The Foes of Our Own Household

By Theodore Roosevelt | Go to book overview

APPENDIX A
WHY WE ARE AT WAR; THE GERMAN HORROR

Chapters II, VII, X, and XI are based on articles that have appeared in THE METROPOLITAN; chapter VIII on an article that has appeared in THE OUTLOOK; chapter III on a speech delivered on the Fourth of July last.

Let those who wish to understand the hideous evil wrought by the foes who at the moment are the most dangerous of those outside our own household, and the even greater menace to our future well-being presented by those who at the moment are the most dangerous of the foes within our own household, read such books as Owen Wister's "Pentecost of Calamity," Gustavus Ohlinger "Their True Faith and Allegiance," James Beck "Evidence in the Case," and "The War and Humanity," Arthur Gleason "Golden Lads," and "Our Part in the Great War," Frederick Palmer "With Our Faces Towards the Light," Vernon Kellogg "Headquarters' Nights," and the various documents, including poems, sketches, brief essays issued by that capital organization the Vigilantes--among the writers being Hermann Hagedorn, Porter Emerson Browne, Julian Street, Edwin Carty Ranck, and Wm. H. Fischer. If any man still honestly wishes to know "why we are at war," these writings will enlighten him. He can well ask why we did not go to war immediately after the Lusitania horror --and to this there never can be any satisfactory answer; but no brave and patriotic man or woman has the right to ask why we are at war now.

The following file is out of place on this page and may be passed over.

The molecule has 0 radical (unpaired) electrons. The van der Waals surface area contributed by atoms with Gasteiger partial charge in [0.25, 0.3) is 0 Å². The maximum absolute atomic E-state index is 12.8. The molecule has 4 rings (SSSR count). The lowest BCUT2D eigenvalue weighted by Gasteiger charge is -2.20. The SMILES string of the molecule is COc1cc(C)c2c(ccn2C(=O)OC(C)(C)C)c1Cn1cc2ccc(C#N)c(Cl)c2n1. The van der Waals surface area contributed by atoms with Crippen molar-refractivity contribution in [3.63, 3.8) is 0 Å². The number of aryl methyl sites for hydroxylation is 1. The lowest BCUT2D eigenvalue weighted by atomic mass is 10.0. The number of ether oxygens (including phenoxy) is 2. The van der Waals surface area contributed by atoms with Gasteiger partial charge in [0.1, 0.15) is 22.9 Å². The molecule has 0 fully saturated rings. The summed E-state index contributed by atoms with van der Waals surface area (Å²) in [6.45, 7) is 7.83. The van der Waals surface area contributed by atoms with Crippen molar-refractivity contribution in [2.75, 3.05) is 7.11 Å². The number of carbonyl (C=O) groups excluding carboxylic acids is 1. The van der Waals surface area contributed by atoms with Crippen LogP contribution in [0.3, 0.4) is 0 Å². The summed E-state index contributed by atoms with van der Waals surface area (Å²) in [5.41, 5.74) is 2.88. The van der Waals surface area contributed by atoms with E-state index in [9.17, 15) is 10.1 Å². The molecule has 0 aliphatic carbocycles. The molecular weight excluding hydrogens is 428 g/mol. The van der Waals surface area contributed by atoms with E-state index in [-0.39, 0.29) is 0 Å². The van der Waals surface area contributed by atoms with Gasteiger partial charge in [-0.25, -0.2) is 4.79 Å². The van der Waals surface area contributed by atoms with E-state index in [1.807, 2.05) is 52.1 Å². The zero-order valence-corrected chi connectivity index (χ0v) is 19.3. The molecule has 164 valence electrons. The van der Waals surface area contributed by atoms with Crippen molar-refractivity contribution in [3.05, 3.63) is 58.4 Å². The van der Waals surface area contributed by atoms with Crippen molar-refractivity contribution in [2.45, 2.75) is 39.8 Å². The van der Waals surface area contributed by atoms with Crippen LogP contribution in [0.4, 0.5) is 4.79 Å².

Germany and her subject-allies are now our foes from

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